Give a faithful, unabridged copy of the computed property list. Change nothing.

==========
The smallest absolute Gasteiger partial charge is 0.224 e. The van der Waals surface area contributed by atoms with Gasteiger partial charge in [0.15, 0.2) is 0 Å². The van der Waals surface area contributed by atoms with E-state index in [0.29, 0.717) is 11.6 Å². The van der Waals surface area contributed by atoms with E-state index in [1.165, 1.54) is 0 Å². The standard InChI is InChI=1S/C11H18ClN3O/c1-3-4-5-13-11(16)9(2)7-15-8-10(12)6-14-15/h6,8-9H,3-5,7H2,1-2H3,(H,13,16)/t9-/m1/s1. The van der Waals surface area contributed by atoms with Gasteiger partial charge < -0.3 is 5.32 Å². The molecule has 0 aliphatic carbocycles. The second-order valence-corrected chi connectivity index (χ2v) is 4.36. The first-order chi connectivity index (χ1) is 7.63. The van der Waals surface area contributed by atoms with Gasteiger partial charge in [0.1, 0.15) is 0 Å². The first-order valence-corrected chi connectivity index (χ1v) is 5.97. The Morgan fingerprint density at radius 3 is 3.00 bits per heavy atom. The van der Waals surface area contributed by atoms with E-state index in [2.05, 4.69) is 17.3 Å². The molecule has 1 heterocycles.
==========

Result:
The smallest absolute Gasteiger partial charge is 0.224 e. The van der Waals surface area contributed by atoms with Gasteiger partial charge in [0.15, 0.2) is 0 Å². The van der Waals surface area contributed by atoms with E-state index in [0.29, 0.717) is 11.6 Å². The van der Waals surface area contributed by atoms with E-state index in [1.165, 1.54) is 0 Å². The standard InChI is InChI=1S/C11H18ClN3O/c1-3-4-5-13-11(16)9(2)7-15-8-10(12)6-14-15/h6,8-9H,3-5,7H2,1-2H3,(H,13,16)/t9-/m1/s1. The van der Waals surface area contributed by atoms with Gasteiger partial charge < -0.3 is 5.32 Å². The molecule has 0 aliphatic carbocycles. The second-order valence-corrected chi connectivity index (χ2v) is 4.36. The first-order chi connectivity index (χ1) is 7.63. The van der Waals surface area contributed by atoms with Gasteiger partial charge in [0.1, 0.15) is 0 Å². The first-order valence-corrected chi connectivity index (χ1v) is 5.97. The Morgan fingerprint density at radius 3 is 3.00 bits per heavy atom. The van der Waals surface area contributed by atoms with E-state index in [2.05, 4.69) is 17.3 Å². The molecule has 1 heterocycles.